Politicians are strategising to capture the diaspora vote — the 48th county — of around three million Kenyans abroad, most of them voting for the first time.
The Ministry of Foreign Affairs emphasises that the three million figure is an estimate but says the majority have attained the voting age. It is urging the diaspora population to register so their real numbers are known.
"For a long time we have been working with estimates, which has made it difficult to implement specific projects. You do not have to register with the embassies, you can also do it online," Foreign Affairs CS Amina Mohammed said earlier this week.
The Independent Electoral and Boundaries Commission says it will register diaspora voters during the next mass registration next February and March.
Everyone is encouraged to register, but there are likely to be requirements that Kenyans abroad hold valid visits.
According to the electoral body, it will set up polling centres in countries where there are at least 3,000 eligible Kenyan voters.
Last year, the IEBC launched an online system for mapping Kenyans living overseas so their number and location can be plotted.
Those registered will, however, only vote for the presidency and in future referendums.
On Thursday, while speaking to Kenyans in Germany, President Uhuru Kenyatta assured them they would vote in the next election on August 8, 2017.
He said the government will find the cash to finance registration of all eligible Kenyans as voters — domestically and abroad — ahead of the polls.
"I consider the diaspora as the 48th county and, like other Kenyans, they are shareholders in the country and have equal right to quality services, including facilitation to participate in the general elections," President Uhuru said.
He is the first Kenyan head of state to make an official visit to Berlin in two decades and met about 1,000 Kenyans living in Germany.
Kenyans at home and in the diaspora have equal rights to register as voters and participate in choosing their future leaders and this will be achieved, Uhuru said.
The President said the IEBC and National Treasury are discussing how to source the funds to finance election activities.
During the 2013 general election, only diaspora Kenyans living in Uganda, Tanzania, Rwanda and Burundi were allowed to vote, but only for President and Deputy President.
According to the IEBC, of the estimated 12,426 eligible voters in the East African Community region, 2,637 were registered voters and 2,328 turned up to vote.
This was an impressive 88 per cent voter turnout, higher than the national voter turnout of 86 per cent in the 2013 election.
In the 2013 elections, Cord Leader Raila Odinga bagged the majority of the small diaspora vote, with 1,224 voting in his favour, compared with 951 who voted for Uhuru.
With minimal change in the national voting numbers after the last, admittedly dismal turnout for registration ending March 15, Uhuru's and Raila's teams are devising ways to attract new voters.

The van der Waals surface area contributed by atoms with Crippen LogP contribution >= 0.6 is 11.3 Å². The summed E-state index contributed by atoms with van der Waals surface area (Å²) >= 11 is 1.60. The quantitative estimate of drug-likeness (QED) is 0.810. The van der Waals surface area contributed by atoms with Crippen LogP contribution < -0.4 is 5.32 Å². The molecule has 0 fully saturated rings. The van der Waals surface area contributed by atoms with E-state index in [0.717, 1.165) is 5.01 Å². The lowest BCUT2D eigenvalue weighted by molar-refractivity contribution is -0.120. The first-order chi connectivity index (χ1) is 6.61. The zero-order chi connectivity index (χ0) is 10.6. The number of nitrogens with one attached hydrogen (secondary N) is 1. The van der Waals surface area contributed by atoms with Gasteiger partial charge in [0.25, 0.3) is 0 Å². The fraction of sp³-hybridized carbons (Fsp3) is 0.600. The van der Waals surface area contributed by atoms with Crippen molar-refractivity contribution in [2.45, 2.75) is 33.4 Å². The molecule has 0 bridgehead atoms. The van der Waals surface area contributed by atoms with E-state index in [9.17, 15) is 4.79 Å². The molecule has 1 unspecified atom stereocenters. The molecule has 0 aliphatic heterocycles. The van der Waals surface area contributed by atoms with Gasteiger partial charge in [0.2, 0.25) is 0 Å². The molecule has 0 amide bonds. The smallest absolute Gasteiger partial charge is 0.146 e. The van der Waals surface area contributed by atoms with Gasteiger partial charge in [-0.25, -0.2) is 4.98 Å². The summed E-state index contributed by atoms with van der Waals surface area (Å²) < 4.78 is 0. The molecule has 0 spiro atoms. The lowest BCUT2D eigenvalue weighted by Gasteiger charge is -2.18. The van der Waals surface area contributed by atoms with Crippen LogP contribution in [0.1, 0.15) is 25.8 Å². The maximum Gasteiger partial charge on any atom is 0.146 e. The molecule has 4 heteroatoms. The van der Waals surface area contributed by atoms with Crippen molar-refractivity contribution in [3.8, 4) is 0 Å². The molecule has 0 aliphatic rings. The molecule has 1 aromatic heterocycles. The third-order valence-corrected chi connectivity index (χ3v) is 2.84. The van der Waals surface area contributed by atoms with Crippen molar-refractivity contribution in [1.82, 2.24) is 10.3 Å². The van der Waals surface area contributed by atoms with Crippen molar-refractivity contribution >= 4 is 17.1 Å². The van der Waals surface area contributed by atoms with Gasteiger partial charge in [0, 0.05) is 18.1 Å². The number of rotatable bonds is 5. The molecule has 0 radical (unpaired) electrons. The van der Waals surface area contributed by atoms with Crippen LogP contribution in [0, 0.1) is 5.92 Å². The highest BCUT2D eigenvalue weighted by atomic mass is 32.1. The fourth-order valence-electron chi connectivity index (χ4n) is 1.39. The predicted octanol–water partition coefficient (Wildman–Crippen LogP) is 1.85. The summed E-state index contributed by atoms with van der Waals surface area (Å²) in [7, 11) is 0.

The IEBC registered only 1.4 million voters, against the target of four million in the first phase.
Uhuru has ensured he meets Kenyans on all international trips he has made since taking office in April 2013.
His Jubilee coalition is planning a series of meetings in the US next month to popularise the Jubilee Party and encourage Kenyans living there to register as voters.
The meetings in the first week of May will be held in the cities of Boston, Atlanta, Minnesota and Dallas. They will be addressed by architects of the new Jubilee Party, led by Steering Committee co-chair Noah Wekesa.
Jubilee's US liaison officer Simon Kirubi told the Star on Thursday the meetings will offer political parties an opportunity to market their policies and mobilise resources.
"We are going to hold major meetings across the four cities so that officials have an opportunity to sell policies and the manifesto of the party,” Kirubi said.
The other co-chair Kiraitu Murungi was in London for business this week and met the Jubilee Party's liaison team about holding meeting in the UK later in the year.
Raila has also met Kenyans in his foreign trips over the last three years and urged them to register when the time comes, and vote for him.
The opposition leader is to travel to Germany this month where he will meet with Kenyans living there.
"You’re economically, socially and industrially very significant to the future of the Republic of Kenya. It's not just your money we need, it's your contribution, your participation and your commitment to the cause" — this has been Raila's message whenever he meets the diaspora.
Africa has the largest number of Kenyans living and working abroad, estimated at one million followed by Europe at around 400,000.
North America, including Canada, and Latin America, is said to have about 200,000 Kenyans. An estimated 150,000 of them live and work in the US.
The Middle East has about 80,000 Kenyans, more than half working and living in Dubai. An estimated 150,000 Kenyans live in Asia, the majority of them in China.
The Caribbean, Australia and New Zealand have a combined Kenyan population of about 50,000.